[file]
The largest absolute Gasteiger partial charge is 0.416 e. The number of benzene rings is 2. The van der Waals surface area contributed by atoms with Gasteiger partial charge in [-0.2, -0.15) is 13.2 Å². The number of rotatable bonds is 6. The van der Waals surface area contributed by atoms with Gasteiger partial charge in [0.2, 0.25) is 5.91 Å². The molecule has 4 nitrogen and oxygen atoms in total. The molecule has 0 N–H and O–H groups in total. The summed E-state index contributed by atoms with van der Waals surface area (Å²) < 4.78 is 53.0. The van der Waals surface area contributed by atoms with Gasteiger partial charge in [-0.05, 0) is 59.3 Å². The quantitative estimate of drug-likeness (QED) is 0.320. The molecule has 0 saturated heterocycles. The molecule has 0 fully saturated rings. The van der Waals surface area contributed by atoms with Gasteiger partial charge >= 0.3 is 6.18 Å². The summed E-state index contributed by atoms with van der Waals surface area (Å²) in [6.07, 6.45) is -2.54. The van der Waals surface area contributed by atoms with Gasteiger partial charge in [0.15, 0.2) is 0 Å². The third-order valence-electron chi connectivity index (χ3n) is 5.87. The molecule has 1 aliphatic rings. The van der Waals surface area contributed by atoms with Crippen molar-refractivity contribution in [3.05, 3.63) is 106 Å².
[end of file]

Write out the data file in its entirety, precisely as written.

The largest absolute Gasteiger partial charge is 0.416 e. The number of benzene rings is 2. The van der Waals surface area contributed by atoms with Gasteiger partial charge in [-0.2, -0.15) is 13.2 Å². The number of rotatable bonds is 6. The van der Waals surface area contributed by atoms with Gasteiger partial charge in [0.2, 0.25) is 5.91 Å². The molecule has 4 nitrogen and oxygen atoms in total. The molecule has 0 N–H and O–H groups in total. The summed E-state index contributed by atoms with van der Waals surface area (Å²) < 4.78 is 53.0. The van der Waals surface area contributed by atoms with Gasteiger partial charge in [-0.05, 0) is 59.3 Å². The quantitative estimate of drug-likeness (QED) is 0.320. The molecule has 0 saturated heterocycles. The molecule has 0 fully saturated rings. The van der Waals surface area contributed by atoms with Gasteiger partial charge >= 0.3 is 6.18 Å². The summed E-state index contributed by atoms with van der Waals surface area (Å²) in [6.07, 6.45) is -2.54. The van der Waals surface area contributed by atoms with Gasteiger partial charge in [0.15, 0.2) is 0 Å². The third-order valence-electron chi connectivity index (χ3n) is 5.87. The molecule has 1 aliphatic rings. The van der Waals surface area contributed by atoms with Crippen molar-refractivity contribution in [3.05, 3.63) is 106 Å².